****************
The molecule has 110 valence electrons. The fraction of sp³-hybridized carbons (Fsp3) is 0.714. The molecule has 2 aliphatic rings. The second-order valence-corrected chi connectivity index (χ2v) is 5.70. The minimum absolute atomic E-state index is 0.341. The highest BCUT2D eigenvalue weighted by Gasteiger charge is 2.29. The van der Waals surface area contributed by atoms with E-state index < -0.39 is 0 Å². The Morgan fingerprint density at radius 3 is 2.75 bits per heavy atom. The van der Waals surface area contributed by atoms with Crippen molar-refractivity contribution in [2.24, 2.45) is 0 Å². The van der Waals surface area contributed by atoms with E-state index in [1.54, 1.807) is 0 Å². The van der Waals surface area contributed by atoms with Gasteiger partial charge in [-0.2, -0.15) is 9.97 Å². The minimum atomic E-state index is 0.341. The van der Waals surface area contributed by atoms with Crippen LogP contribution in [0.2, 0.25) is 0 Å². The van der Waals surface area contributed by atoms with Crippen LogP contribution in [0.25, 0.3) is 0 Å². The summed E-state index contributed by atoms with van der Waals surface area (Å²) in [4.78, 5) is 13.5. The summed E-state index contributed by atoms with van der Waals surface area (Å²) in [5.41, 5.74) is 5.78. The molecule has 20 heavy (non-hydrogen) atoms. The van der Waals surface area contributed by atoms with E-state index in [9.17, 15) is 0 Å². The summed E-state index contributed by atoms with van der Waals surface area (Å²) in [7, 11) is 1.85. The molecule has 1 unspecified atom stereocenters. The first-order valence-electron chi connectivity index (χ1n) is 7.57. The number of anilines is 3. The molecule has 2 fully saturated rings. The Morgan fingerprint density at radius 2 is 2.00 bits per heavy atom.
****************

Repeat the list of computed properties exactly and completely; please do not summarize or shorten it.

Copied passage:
The molecule has 110 valence electrons. The fraction of sp³-hybridized carbons (Fsp3) is 0.714. The molecule has 2 aliphatic rings. The second-order valence-corrected chi connectivity index (χ2v) is 5.70. The minimum absolute atomic E-state index is 0.341. The highest BCUT2D eigenvalue weighted by Gasteiger charge is 2.29. The van der Waals surface area contributed by atoms with E-state index < -0.39 is 0 Å². The Morgan fingerprint density at radius 3 is 2.75 bits per heavy atom. The van der Waals surface area contributed by atoms with Crippen molar-refractivity contribution in [2.24, 2.45) is 0 Å². The van der Waals surface area contributed by atoms with E-state index in [1.54, 1.807) is 0 Å². The van der Waals surface area contributed by atoms with Gasteiger partial charge in [-0.2, -0.15) is 9.97 Å². The minimum atomic E-state index is 0.341. The van der Waals surface area contributed by atoms with Crippen LogP contribution in [0.2, 0.25) is 0 Å². The van der Waals surface area contributed by atoms with Crippen LogP contribution in [0.25, 0.3) is 0 Å². The summed E-state index contributed by atoms with van der Waals surface area (Å²) in [4.78, 5) is 13.5. The summed E-state index contributed by atoms with van der Waals surface area (Å²) in [5.41, 5.74) is 5.78. The molecule has 20 heavy (non-hydrogen) atoms. The van der Waals surface area contributed by atoms with E-state index in [9.17, 15) is 0 Å². The summed E-state index contributed by atoms with van der Waals surface area (Å²) in [7, 11) is 1.85. The molecule has 1 unspecified atom stereocenters. The first-order valence-electron chi connectivity index (χ1n) is 7.57. The number of anilines is 3. The molecule has 2 fully saturated rings. The Morgan fingerprint density at radius 2 is 2.00 bits per heavy atom.